News Articles

X-Fuge on Mission aids retirees

GLORIETA, N.M. (BP)–Laughter erupted as a Frisbee flew through the hands of a teenage girl. She made a funny face and bounded after the brightly colored disc. An older, grandfatherly man smiled patiently and waited for her to return. He was happy to find someone willing to play.

Teens from Calvary Baptist Church in Fairfield, Texas, spent the week working and playing at a low-income retirement village in Santa Fe, N.M., as part of X-Fuge on Mission, a mission trip for students built into a Fuge camp experience. The youth group did everything from digging a new walkway to sharing Christ’s love.

“It’s good having young people around,” said an 80-year-old retired teacher, watching them play Frisbee with her 67-year-old neighbor. “They bring so much energy to this place. All I’ve done since they arrived is smile.”

The Frisbee game quickly broke up when Matthew Prather, Calvary Baptist Church youth minister, came out with work assignments for the day. One group headed off to paint trim while another repaired window screens. A few boys remained behind to carry a new refrigerator into an apartment. Alex Ezell stopped briefly to watch a resident walk up the new stone path the youth group put in the day before. The high school senior then chatted with the resident before beginning the coming day’s work.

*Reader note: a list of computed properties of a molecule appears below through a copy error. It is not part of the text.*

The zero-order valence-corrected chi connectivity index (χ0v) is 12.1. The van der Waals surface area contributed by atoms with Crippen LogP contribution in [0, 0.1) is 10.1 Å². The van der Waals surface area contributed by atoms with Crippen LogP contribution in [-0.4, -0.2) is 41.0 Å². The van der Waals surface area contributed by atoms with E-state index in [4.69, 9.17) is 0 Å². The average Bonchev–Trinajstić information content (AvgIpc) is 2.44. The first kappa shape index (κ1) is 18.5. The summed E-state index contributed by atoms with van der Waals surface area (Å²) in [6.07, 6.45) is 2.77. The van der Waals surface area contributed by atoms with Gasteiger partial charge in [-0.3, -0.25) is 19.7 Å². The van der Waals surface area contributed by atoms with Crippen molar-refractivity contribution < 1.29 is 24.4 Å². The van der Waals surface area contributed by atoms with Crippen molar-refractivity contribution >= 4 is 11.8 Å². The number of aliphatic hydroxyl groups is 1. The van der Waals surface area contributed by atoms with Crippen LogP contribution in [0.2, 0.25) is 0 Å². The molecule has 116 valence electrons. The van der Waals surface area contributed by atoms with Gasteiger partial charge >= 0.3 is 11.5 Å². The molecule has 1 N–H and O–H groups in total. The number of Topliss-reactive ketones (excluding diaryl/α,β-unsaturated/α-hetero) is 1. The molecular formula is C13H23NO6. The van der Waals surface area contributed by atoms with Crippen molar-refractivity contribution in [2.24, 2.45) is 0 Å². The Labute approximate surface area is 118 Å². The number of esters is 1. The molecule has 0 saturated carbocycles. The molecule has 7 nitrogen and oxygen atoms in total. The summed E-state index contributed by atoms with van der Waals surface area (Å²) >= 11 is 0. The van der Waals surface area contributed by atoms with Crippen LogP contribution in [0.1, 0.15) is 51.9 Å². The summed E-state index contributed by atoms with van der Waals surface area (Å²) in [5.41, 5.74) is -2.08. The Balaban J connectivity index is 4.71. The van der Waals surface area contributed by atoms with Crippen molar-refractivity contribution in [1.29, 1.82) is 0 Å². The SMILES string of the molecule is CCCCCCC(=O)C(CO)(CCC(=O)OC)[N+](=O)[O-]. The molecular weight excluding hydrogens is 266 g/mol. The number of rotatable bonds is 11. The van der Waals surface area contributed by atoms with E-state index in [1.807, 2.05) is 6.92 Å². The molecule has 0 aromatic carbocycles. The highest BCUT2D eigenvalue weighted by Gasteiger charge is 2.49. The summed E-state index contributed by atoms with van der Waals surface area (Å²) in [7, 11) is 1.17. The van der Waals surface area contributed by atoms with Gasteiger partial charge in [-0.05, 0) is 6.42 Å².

Ezell said his favorite part of X-Fuge on Mission was applying the sermon and Bible study from camp at the ministry site. “There’s a deeper level of working and serving with this style of camp,” the three-time Centrifuge veteran said. “You apply what you learn immediately. After you serve people, you can talk on a totally different level.”

Prather said this camp experience went beyond his expectations. He chose X-Fuge from the Fuge Combo Camp options in the hopes of helping his youth bond together in service.

“I’ve really seen our youth take what they learn in worship and apply it,” he said. “We are learning that just because you are in the United States doesn’t mean there’s a church on every corner. You have to be willing to share your faith everywhere you go.”

Glenice Simmons, director of the housing project, glowed with admiration for the Texas youth group. She said they were the only visitors many of the residents have had.

“These young adults are bringing more life here than we see all year long,” Simmons said. “Not only are you being helpful by physically fixing things, but you’re changing the spirit of the property. You are sharing God’s love in everything you do.”
Sue Sprenkle lives and writes from her home in western Kansas.